“This can lead to start-up companies that focus on delivering products for a greener, more sustainable future, while maximizing benefit from natural resource development and creating non-petroleum derived polymers and plastics,” said Dr. Kerton.

“We are grateful for the support from Canada Foundation for Innovation for the funding to purchase a new X-ray diffractometer, which is a central tool for chemistry and other groups in the Faculty of Science and possibly the Faculty of Engineering and Applied Science,” said Dr. Kozak. “It will replace the old instrument that has served our needs for over 12 years. Without access to this instrumentation, the research programs of several faculty members could not continue without serious delays in productivity.”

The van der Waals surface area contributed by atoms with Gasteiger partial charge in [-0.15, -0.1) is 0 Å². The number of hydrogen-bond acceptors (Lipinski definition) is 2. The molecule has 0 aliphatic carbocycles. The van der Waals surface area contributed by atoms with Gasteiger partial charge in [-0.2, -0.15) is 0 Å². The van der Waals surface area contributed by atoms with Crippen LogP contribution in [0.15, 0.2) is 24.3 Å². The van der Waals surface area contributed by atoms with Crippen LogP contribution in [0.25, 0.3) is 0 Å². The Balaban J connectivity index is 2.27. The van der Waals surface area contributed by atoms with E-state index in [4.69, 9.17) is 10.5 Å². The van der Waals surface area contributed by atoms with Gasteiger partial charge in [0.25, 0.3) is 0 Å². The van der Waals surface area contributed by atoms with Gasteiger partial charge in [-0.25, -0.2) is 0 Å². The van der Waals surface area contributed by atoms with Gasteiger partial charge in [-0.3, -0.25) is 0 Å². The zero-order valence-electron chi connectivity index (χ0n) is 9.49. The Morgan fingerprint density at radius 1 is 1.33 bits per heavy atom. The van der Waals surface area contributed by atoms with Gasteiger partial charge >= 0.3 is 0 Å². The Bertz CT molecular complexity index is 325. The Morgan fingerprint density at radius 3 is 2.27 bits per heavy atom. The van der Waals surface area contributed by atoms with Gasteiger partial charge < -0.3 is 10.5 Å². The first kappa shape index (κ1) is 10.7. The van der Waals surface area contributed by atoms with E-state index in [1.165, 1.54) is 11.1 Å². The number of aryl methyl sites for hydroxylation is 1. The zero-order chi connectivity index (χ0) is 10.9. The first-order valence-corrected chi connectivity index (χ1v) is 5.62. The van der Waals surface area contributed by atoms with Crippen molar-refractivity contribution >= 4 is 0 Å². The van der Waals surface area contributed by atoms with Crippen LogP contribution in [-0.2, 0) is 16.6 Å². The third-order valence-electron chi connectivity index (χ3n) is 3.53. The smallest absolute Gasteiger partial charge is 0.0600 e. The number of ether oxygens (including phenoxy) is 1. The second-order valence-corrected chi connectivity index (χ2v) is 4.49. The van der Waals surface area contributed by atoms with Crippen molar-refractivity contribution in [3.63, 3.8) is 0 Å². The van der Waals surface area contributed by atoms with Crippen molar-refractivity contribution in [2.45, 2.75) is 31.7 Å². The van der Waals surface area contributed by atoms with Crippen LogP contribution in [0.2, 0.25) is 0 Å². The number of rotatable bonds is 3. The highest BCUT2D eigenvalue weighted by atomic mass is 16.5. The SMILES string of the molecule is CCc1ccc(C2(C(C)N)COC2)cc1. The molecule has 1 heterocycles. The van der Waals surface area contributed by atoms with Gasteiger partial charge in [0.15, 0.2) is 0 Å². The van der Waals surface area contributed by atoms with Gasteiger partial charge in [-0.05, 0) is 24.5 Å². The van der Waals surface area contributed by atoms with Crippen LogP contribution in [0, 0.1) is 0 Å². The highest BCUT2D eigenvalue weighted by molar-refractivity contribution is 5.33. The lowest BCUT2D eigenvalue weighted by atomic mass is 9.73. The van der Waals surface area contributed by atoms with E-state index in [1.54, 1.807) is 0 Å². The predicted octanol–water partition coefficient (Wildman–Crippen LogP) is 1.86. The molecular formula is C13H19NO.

The second JELF award for Memorial went to Dr. Meghan Burchell, Department of Archaeology, Faculty of Humanities and Social Sciences, and Dr. Kris Poduska, Department of Physics and Physical Oceanography, Faculty of Science, who received $75,000 to establish a Laboratory for Environmental Archaeological Science, which will be housed in the Memorial Applied Archaeological Sciences Lab.

Drs. Burchell and Poduska’s research intersects archaeology, biology and geochemistry to understand long-term human-environmental interactions — more specifically, the micro-structure and geochemistry of hard tissues such as shell, bone, teeth and coral to derive information on past climate, human settlement patterns and diet.